Table 7

Loneliness, worry about COVID-19, perceived risk of COVID-19, and positive mood

When modifiable explanatory variables were added into the multivariable model for depression: this revealed that greater perceived loneliness (B=0.10, 95% CI: 0.09 to 0.12), lower positive mood (B=−0.12, 95% CI: −0.12 to 0.11) and greater than occasional worry about getting COVID-19 (much of time: B=0.26, 95% CI: 0.16 to 0.36; most of time: B=0.30, 95% CI: 0.12 to 0.48) were all independently and significantly associated with greater levels of depression, in addition to age, gender and being in a recognised COVID-19 risk group. The model accounted for 57% of the variance in depression scores. These results were largely replicated when considering depression as a binary outcome although gender and being in the ‘most at risk’ group were no longer statistically significant (table 8).

Table 8

Regression models showing associations between modifiable explanatory variables and depression scores

For anxiety, the model revealed that greater perceived loneliness (B=0.06, 95% CI: 0.04 to 0.07), lower positive mood (B=−0.12, 95% CI: −0.13 to 0.11) and greater perceived risk of COVID-19 (B=0.04, 95% CI: 0.02 to 0.05) were all independently and significantly associated with greater anxiety, in addition to the non-modifiable factors of being younger, female and living alone. Further, those participants who experienced greater than occasional worry about getting COVID-19 were significantly more likely to have higher levels of anxiety (much of time: B=0.57, 95% CI: 0.47 to 0.68; most of time: B=0.87 to 95% CI: 0.68 to 1.06); with those who did not worry at all about getting COVID-19 being likely to have lower anxiety (B=−0.18 to 95% CI: −0.28 to 0.09). The model accounted for 54% of the variance in anxiety scores. These results were largely replicated when considering anxiety as a binary outcome, although gender and not worrying at all about getting COVID-19 were no longer statistically significant (table 9).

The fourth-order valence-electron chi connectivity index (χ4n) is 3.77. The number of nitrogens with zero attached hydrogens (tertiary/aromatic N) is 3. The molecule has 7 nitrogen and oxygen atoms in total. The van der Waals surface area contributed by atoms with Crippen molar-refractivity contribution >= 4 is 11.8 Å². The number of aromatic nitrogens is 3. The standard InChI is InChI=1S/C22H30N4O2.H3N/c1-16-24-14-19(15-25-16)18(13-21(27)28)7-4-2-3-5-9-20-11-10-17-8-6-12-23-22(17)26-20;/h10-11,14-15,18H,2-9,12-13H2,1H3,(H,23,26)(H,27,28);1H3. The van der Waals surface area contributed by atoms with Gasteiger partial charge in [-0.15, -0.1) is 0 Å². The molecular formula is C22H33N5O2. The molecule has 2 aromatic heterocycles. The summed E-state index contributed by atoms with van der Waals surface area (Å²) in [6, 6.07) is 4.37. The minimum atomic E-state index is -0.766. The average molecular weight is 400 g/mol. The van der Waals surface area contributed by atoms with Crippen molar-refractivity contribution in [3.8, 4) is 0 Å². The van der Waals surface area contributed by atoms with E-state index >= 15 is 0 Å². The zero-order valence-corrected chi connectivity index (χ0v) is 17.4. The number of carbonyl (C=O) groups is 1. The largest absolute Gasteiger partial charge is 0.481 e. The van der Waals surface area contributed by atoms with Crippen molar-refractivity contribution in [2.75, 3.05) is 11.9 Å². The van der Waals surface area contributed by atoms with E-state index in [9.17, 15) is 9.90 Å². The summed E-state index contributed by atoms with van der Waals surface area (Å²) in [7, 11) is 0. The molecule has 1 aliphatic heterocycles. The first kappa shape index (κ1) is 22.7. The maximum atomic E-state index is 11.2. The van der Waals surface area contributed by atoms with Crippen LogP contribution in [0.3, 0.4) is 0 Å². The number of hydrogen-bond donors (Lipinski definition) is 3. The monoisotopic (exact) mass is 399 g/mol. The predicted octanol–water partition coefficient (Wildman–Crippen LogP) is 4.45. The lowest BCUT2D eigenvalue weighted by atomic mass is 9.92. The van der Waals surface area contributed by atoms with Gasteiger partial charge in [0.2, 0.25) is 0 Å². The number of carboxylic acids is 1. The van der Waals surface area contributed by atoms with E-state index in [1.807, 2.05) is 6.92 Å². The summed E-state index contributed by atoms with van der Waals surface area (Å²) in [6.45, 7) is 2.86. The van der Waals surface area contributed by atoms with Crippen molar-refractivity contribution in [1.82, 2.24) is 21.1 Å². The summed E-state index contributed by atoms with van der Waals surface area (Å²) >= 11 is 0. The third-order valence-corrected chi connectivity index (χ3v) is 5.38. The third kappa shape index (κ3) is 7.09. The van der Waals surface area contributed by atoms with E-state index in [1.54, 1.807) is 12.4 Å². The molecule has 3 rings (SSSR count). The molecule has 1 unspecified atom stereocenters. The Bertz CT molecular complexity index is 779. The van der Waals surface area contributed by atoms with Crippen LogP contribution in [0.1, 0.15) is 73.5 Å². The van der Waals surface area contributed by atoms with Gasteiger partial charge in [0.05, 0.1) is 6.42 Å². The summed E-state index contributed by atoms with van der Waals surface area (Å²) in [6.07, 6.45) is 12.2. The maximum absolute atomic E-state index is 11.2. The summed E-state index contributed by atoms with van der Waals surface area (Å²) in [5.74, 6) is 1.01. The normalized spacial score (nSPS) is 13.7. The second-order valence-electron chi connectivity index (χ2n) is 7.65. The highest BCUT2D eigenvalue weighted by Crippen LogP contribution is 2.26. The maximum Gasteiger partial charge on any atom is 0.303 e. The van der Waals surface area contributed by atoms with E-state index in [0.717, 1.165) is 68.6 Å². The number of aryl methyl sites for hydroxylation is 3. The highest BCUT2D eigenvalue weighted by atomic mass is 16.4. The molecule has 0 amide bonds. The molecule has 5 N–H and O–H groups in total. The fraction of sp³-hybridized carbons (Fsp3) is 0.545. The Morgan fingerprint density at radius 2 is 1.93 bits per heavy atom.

Table 9

Regression models showing associations between modifiable explanatory variables and anxiety

The multivariable model for stress scores showed that greater perceived loneliness (B=0.19, 95% CI: 0.15 to 0.23), lower positive mood (B=−0.38 to 95% CI:–0.40 to 0.36), greater than occasional worry about getting COVID-19 (much of time: B=0.37, 95% CI: 0.10 to 0.63; most of time: B=1.02, 95% CI: 0.54 to 1.50) and greater perceived risk of getting COVID-19 (B=0.06, 95% CI:0.02 to 0.11) were all independently and significantly associated with greater stress, in addition to being younger, female, living alone and not being a key worker. In robustness analyses, when removing large standardised residuals (<−3 or >3) having a BAME background was also a statistically significant independent predictor (B=0.29, 95% CI: 0.00 to 0.58). This model accounted for 57% of the variance in stress scores (table 10).

Table 10

Regression model showing associations between modifiable explanatory variables and stress scores

Discussion